The Venite, Psalm 95, is the historic standard “invitatory”, or call to worship, and even a cursory glance through its text reveals its aptness for the role. The opening words “O come,” are followed by three “let us” statements, each giving different angles toward defining worship: singing, rejoicing, thankfulness and gladness, approaching God, and particularly using psalms. The next verses provide reasons for worshiping God: his greatness and kingship, his ownership of all creation by virtue of being its Creator. The result is a return to the opening verse: “O come, let us worship and fall down, and kneel before the Lord our Maker.” The emphasis on physical posture and gesture is not only symbolic of the disposition of the true worshiper’s heart but also instructive for the postures of right worship; indeed, one of the biblical terms for worship literally means “fall down before” or “prostrate.”
The tone of the second half of Psalm 95 turns suddenly to a dire warning against ignoring God’s voice and hardening against him. The Exodus generation is invoked as an example of those who so spurned the Lord and received punishment for their rebellion. These verses point back specifically to Exodus 17, and are in turn picked up for further explication in Hebrews 4 & 5. The worshiper is reminded of the obligations of worship: praise is empty when not accompanied with (or followed by) obedience to the One who is praised. Many Old Testament Prophets had strong condemnations for those who participated in divine worship but practiced unrighteousness, and Psalm 95 is our most prominent reminder within the liturgy of the Church that we, too, must practice in our lives the same faith we profess in the congregation.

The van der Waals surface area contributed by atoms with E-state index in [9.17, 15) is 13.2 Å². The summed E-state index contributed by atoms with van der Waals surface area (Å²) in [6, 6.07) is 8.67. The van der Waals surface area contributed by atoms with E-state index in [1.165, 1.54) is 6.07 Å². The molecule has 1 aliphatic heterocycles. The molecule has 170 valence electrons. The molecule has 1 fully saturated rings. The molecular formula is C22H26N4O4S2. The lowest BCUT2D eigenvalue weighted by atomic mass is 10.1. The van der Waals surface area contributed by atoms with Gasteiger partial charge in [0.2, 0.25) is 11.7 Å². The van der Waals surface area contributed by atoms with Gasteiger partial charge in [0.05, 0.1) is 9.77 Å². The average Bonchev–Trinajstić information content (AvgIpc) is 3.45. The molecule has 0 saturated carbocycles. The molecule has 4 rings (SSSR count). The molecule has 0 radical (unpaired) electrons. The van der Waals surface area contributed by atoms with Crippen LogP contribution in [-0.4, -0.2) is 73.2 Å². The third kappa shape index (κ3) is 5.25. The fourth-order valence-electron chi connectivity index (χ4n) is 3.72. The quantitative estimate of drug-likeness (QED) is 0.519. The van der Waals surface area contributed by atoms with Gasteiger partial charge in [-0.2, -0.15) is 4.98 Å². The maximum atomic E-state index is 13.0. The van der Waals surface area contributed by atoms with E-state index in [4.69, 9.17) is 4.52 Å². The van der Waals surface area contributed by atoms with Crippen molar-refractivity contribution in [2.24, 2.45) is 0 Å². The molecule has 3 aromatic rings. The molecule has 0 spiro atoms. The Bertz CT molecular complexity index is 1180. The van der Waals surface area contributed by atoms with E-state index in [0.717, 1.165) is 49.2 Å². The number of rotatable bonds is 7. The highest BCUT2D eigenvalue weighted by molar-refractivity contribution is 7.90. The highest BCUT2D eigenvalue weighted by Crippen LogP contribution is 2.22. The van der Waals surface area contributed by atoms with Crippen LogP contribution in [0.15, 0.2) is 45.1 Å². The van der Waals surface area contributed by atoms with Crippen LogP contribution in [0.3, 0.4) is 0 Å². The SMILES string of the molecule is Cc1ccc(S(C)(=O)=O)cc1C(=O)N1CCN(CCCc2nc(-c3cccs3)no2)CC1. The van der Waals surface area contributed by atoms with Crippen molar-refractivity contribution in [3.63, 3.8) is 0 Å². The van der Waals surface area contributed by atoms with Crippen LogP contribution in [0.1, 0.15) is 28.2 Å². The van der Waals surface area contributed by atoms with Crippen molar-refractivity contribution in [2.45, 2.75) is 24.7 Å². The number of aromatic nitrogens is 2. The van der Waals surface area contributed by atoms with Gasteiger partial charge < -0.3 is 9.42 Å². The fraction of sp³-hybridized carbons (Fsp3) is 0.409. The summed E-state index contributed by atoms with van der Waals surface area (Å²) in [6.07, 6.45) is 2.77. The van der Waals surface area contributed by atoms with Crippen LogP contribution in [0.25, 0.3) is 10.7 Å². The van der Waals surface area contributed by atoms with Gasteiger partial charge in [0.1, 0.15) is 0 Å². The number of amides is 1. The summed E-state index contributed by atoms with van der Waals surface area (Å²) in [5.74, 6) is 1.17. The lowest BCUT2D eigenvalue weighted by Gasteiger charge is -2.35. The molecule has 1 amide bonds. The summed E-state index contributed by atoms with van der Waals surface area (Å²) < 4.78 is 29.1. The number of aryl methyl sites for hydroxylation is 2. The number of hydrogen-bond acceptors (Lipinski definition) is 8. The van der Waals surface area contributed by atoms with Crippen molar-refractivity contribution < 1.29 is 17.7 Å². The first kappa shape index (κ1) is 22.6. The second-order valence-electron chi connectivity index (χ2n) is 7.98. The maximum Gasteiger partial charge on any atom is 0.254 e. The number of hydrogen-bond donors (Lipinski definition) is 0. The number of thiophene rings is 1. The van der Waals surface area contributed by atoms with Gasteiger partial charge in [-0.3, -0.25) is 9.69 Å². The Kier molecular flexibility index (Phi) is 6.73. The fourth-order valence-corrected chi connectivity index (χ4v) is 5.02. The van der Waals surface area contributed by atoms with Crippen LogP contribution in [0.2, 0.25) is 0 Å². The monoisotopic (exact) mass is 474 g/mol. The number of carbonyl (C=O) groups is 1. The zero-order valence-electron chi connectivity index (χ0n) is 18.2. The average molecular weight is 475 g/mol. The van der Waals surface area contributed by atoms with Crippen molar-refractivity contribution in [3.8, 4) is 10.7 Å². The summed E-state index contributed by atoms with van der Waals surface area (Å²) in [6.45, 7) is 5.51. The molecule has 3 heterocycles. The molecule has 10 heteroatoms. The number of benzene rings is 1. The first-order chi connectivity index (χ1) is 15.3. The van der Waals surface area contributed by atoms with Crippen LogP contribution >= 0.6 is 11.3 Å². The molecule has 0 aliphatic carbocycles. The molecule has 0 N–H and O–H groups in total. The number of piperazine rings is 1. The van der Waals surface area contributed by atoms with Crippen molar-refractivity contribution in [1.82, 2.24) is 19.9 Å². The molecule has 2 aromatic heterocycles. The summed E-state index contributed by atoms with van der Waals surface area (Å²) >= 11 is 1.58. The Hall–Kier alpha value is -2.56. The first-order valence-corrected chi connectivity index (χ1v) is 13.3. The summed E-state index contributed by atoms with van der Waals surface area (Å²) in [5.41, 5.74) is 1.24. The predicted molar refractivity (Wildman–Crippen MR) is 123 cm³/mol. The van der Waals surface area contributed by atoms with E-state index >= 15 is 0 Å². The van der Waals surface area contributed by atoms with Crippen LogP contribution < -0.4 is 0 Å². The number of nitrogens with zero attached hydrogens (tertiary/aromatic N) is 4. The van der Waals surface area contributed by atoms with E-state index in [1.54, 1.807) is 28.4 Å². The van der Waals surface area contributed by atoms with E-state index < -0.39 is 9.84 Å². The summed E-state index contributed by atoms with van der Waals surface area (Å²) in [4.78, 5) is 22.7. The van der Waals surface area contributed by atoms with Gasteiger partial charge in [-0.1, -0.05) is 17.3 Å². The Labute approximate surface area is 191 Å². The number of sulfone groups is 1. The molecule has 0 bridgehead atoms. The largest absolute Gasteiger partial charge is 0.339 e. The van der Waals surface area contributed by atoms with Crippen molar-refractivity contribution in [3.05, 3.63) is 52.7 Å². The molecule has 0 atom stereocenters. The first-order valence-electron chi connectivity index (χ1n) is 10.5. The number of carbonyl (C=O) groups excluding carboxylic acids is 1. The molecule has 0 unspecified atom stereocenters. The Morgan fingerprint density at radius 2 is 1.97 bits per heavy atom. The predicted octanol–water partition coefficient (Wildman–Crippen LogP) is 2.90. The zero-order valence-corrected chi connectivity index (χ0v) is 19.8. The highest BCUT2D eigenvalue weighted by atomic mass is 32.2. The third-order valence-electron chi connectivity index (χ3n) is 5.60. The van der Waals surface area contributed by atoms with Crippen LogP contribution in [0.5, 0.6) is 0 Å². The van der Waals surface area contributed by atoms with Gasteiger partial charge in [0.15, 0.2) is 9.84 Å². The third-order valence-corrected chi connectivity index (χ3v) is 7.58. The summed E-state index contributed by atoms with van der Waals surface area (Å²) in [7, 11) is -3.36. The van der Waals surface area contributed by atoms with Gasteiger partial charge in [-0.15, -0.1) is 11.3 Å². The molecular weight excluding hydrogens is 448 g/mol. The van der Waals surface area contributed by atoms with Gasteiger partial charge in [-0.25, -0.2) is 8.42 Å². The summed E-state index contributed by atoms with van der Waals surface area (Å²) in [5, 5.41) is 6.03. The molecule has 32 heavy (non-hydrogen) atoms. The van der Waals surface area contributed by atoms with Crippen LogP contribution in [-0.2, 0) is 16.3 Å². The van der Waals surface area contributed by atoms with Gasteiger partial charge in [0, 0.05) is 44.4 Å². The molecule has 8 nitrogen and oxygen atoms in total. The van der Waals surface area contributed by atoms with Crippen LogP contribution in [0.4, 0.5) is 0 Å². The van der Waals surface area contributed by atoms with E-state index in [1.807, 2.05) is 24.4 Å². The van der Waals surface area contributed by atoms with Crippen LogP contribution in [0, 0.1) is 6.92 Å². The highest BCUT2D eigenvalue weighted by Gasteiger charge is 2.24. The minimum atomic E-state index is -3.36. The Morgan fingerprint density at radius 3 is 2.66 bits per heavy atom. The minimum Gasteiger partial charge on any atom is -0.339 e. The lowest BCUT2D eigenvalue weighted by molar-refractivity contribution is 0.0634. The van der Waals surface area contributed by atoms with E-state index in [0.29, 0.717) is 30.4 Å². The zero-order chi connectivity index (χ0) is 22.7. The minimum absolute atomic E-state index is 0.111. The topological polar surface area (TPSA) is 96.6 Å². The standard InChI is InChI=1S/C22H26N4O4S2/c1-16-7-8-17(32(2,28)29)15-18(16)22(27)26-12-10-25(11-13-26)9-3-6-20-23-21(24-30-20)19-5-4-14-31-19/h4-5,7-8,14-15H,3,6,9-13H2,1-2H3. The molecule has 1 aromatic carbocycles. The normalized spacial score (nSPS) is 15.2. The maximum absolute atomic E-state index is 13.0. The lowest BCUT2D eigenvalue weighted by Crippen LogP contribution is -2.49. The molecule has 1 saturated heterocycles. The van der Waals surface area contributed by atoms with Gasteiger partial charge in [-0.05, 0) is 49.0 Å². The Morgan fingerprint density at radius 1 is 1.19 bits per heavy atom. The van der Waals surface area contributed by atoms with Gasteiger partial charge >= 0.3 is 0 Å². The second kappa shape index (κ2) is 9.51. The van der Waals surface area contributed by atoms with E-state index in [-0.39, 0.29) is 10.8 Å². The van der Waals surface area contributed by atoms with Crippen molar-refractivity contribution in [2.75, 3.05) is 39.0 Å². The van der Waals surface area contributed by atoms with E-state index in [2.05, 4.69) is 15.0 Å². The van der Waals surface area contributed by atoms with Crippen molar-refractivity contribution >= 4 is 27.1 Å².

The Jubilate, Psalm 100, is a functional substitute for Psalm 95 but does not contain all the same elements. A few similar phrases are found – 100:2 and 95:7 are almost identical – and the same invitation to worship the Lord is extended, but Psalm 100 lacks the “warning” verses, providing instead only the briefest hint in the words “it is he that has made us, and not we ourselves.”
The Pascha Nostrum, as indicated in its Scripture reference text, is an amalgamation of three New Testament texts strung together, the word Alleluia (or “praise the Lord”) interspersed as an antiphon (a repeated word or phrase) between each section of the canticle. Like the invitatory psalms the Pascha Nostrum invites people to worship – “let us keep the feast” – but instead of grounding the reason for this invitation in God’s kingship or ownership of the world as its Creator, it instead points to the new creation inaugurated in the death and resurrection of Christ Jesus. The “warning” text of Psalm 95 is similarly transposed here: rather than dwelling on the danger of apostasy this canticle draws the Gospel connection between Christ’s death and the Christian’s death to sin. This warning is not the cold hammer of the Law, but the healing embrace of the Gospel.